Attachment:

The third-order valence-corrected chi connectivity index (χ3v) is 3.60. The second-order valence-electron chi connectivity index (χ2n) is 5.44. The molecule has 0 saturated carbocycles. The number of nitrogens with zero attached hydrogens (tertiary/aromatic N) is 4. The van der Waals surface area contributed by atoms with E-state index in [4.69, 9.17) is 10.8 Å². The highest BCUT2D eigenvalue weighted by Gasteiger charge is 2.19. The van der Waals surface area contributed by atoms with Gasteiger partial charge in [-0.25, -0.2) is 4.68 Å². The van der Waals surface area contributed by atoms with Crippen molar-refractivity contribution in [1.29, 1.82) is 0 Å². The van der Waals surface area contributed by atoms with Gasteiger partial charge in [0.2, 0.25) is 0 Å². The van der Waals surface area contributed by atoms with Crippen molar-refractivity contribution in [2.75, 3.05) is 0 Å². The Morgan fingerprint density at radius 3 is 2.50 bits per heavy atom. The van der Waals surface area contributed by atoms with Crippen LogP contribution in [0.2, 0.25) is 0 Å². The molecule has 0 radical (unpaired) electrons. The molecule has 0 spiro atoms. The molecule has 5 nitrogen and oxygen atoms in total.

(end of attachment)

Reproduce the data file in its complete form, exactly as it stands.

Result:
The third-order valence-corrected chi connectivity index (χ3v) is 3.60. The second-order valence-electron chi connectivity index (χ2n) is 5.44. The molecule has 0 saturated carbocycles. The number of nitrogens with zero attached hydrogens (tertiary/aromatic N) is 4. The van der Waals surface area contributed by atoms with E-state index in [4.69, 9.17) is 10.8 Å². The highest BCUT2D eigenvalue weighted by Gasteiger charge is 2.19. The van der Waals surface area contributed by atoms with Gasteiger partial charge in [-0.25, -0.2) is 4.68 Å². The van der Waals surface area contributed by atoms with Crippen molar-refractivity contribution in [1.29, 1.82) is 0 Å². The van der Waals surface area contributed by atoms with Gasteiger partial charge in [0.2, 0.25) is 0 Å². The van der Waals surface area contributed by atoms with Crippen molar-refractivity contribution in [2.75, 3.05) is 0 Å². The Morgan fingerprint density at radius 3 is 2.50 bits per heavy atom. The van der Waals surface area contributed by atoms with Crippen LogP contribution in [0.2, 0.25) is 0 Å². The molecule has 0 radical (unpaired) electrons. The molecule has 0 spiro atoms. The molecule has 5 nitrogen and oxygen atoms in total.